What You Are Up Against......
Virtually all of the meat and poultry (beef, pork, chicken, turkey, etc.) found in your local grocery store comes from animals raised in so-called confined animal feed operations (CAFOs). If it wasn't raised in a factory farm, it will typically bear a clear label stating it's "grass-fed" or "USDA 100% organic".
Large-scale factory farming is the cheapest way to raise meat, thereby allowing for the largest profits, but the ultimate price is too high as there's a complete disregard for human health, the environment and the ethical treatment of animals.
Far from being what most people would consider "a farm", these massive operations are more like industrial warehouses, stocked to the hilt with animals that are quite literally crammed together. Due to the overcrowded, unhygienic conditions in these livestock factories, most of the animals end up getting sick, and whether they're ill or not, they're still routinely given antibiotic and artificial hormones to promote growth (to get them to market faster and pocket the money sooner).
The natural diet of a cow is plain grass, but CAFO-rasied cows are fed pesticide-laden grains and other byproducts instead. Not only does this upset their digestive systems and alter the nutritional make-up of meat, all of the feed additives also get transferred to you when you eat the meat. The routine use of antibiotics in particular has led to the rapid rise of antibiotic-resistant superbugs that now threaten human life.
The factory model also directly contributes to Americans' increasing reliance on processed junk foods which in turn drives the rise in obesity and chronic disease. For the past several decades, the focus has been on creating ever-cheaper foods. You cannot achieve top quality and rock-bottom prices at the same time. Something has to give, and quality nutrition definitely fell by the wayside as technology overtook the food and agricultural industry.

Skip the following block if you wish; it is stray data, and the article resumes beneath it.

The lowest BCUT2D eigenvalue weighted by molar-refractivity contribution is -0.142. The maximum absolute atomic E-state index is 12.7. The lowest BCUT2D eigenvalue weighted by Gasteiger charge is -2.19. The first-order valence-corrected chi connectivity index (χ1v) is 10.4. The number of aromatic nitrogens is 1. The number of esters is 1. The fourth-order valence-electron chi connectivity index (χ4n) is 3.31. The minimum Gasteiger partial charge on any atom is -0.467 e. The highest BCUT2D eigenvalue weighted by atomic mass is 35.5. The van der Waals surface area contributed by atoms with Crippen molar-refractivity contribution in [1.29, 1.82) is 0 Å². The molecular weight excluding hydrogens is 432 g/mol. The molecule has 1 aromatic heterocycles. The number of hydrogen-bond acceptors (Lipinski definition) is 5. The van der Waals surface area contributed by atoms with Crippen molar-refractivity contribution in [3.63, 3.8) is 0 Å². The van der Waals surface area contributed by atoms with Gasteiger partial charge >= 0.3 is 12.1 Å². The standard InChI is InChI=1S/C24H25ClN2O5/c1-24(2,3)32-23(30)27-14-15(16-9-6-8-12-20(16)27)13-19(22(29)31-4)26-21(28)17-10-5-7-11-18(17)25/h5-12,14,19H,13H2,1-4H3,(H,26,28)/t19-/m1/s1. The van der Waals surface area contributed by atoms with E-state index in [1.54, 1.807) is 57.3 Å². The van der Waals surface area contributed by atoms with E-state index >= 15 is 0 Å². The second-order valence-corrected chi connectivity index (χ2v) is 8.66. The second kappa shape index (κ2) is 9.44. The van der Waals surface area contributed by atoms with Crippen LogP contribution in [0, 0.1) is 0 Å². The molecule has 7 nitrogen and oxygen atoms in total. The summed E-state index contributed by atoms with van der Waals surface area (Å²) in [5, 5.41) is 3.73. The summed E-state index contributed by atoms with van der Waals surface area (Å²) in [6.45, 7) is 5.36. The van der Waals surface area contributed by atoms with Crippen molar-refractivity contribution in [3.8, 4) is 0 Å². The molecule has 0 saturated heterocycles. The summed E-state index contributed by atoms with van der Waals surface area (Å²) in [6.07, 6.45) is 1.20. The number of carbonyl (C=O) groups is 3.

While you're looking for your farmer,
you still have to eat
Regardless of where you do your grocery shopping, there are signs of high-quality, health-promoting foods you will want to look for, so read labels and opt for American brands whenever possible.
1. The food should be grown without pesticides and chemical fertilizers. Organic foods fit this description, but so do some non-organic foods.
2. The food must not be genetically modified. It would be nice if it was stated on the package, but we aren't going to have to work hard to force that regulation onto the food industry.
3. It should not contain growth hormones, antibiotics or other drugs.
4. It should not contain any artificial ingredients including chemical preservatives.
5. It needs to be fresh. Keep in mind that if you have to choose between wilted organic produce or fresh conventional produce, the former may actually be the better option.
6. It is not factory farmed.
7. The food should be grown with the laws of nature in mind. This means animals fed their native diets not a mix of grains and animal products, and they should have free-range access to the outdoors.
8. It should be grown in a sustainable way using minimal amounts of water, protecting the soil from burnout and turning animal wastes into natural fertilizers instead of environmental pollutants. Round Up comes to mind as a fertilizer to be avoided. fh
If you are lucky enough to find food that meets this criteria, it is the best way to keep you and your family healthy because this food falls under the designation of "real food". Reclaiming your kitchen as more than a "show place" or "fast meal stop" is part and parcel of healthful living, so you know exactly what you're putting in your body.
Clues To Identifying REAL FOOD
It's grown and sold "whole"; Has variable quality;
Has vibrant colors and rich textures;
Has a strong connection to land and culture.
Produced, manufactured in a factory and sold in neat, convenient packages; Always the same with no quality or taste variance;
Stays "fresh" for extended periods of time;
No preparation required - just heat and serve;
Contains fillers, additives and preservatives to make otherwise dull and bland mixtures appetizing; Artificially flavored and has no connection to land or culture.